Dental extractions: Easy cues help with critical long-term medical decisions

Dental extractions: Easy cues help with critical long-term medical decisions

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Apr 01, 2006

Dental extractions are among the more common veterinary dental procedures. With that said, there are key considerations every veterinarian must consider before an extraction is performed. This article explores the options.

1. Think of the pet first and discuss options with your client.



As a small animal practitioner, your practice mission statement probably communicates your dedication to providing optimal patient care. Dental extractions are often the best treatment option and at times the only option. What are the indications for dental extractions? The answer aligns with your mission statement as you think about the pet first. An acronym "PET FIRST" summarizes the major indications for dental extractions.
  • P = periodontal disease, especially with cases suffering from greater than 50 percent bone loss, often requires extraction.
  • E = endodontic disease or non-vital teeth may be extracted.
  • T = traumatic occlusion can cause injury to other teeth or periodontal tissues.
  • F= fractured teeth, especially having pulp exposure, may require extraction.
  • I = immunologic problems with plaque bacteria as antigens could signal an indication of extraction.
  • R = resorptive lesions of teeth are often painful, and extraction is indicated.
  • S = stomatitis is particularly common in cats and may best be treated by extraction.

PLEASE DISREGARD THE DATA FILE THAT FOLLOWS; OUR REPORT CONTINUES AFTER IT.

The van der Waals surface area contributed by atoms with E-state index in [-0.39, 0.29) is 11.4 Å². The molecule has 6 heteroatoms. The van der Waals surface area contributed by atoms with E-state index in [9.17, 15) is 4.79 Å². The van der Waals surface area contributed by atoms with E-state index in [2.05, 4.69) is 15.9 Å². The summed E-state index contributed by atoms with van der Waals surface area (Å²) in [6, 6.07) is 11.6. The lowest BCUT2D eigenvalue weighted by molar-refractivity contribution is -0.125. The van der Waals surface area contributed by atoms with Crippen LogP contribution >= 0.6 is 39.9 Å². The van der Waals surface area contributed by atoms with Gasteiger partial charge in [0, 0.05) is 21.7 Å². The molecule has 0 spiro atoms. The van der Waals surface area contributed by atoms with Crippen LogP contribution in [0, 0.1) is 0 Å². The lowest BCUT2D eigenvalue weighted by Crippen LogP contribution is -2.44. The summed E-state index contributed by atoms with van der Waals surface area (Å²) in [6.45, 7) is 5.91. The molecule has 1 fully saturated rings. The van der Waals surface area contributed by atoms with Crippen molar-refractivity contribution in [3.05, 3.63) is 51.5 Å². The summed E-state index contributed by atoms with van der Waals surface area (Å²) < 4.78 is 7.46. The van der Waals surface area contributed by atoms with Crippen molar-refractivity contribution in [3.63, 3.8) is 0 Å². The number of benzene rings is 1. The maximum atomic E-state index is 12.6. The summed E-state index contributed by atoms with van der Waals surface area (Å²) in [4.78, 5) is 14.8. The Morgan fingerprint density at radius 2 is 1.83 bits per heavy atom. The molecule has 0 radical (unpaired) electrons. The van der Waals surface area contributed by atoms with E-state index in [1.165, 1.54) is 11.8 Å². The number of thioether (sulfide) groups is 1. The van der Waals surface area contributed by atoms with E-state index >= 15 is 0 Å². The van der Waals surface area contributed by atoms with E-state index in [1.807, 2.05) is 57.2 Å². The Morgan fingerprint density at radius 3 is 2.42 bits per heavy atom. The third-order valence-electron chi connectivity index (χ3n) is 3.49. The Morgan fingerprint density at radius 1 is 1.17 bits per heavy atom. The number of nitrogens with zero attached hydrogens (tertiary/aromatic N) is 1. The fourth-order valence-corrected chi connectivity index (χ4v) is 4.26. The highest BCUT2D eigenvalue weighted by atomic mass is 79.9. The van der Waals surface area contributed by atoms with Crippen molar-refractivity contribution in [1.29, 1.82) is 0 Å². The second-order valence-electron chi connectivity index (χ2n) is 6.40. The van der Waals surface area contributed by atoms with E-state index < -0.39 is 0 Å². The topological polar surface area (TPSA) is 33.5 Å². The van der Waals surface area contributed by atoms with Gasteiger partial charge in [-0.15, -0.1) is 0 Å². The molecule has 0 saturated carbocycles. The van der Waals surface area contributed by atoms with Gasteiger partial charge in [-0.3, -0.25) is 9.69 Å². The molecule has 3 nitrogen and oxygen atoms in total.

• T = traumatic fractures resulting in teeth in the fracture line might need to be removed.

Additional indications for extraction include teeth that have not erupted, persistent deciduous teeth or retained root fragments.

Client communication is essential in obtaining informed consent and minimizes the risk of misunderstandings. Always provide treatment options, cost estimates and potential risks before proceeding into dental procedures. Clients appreciate options and involvement in deciding how to proceed in their pets' care. They appreciate your caring attitude in referral to a specialist to save, rather than extract teeth. Strategic teeth, such as the canines and the carnassials (upper-fourth premolar and lower molars) are especially important for function and should be saved if possible. To find a veterinary dental specialist for consultation or referral, go to http://www.AVDC.org/.

2. Operators performing dental extractions need both "drills" and appropriate skills.

If the diagnosis and your client's desires warrant dental extraction, it becomes simple to determine if you should extract that tooth. Do you have the interest, skill, equipment and proper instrumentation? For those that have all the requirements, enjoy the benefits of oral surgery and the client appreciation that results from these procedures. If there is no interest, delegation to an associate or referral are logical options. Numerous opportunities exist for continuing education. At most major meetings, the required training, equipment and instruments are available. Do you have the "DRILLS"? Yes, it's another easy-to-remember acronym.

  • D = dental unit. Remember that high-speed, low-speed and air-water irrigation are essential components.
  • R = radiography (intraoral) capability is essential in performing dental extractions.
  • I = instruments should be available as a wide variety are needed to accommodate patient needs.
  • L = lighting with magnification aids in dental extraction procedures.
  • L = location of the dental suite should prevent distractions.
  • S = suction is very beneficial during dental extraction procedures.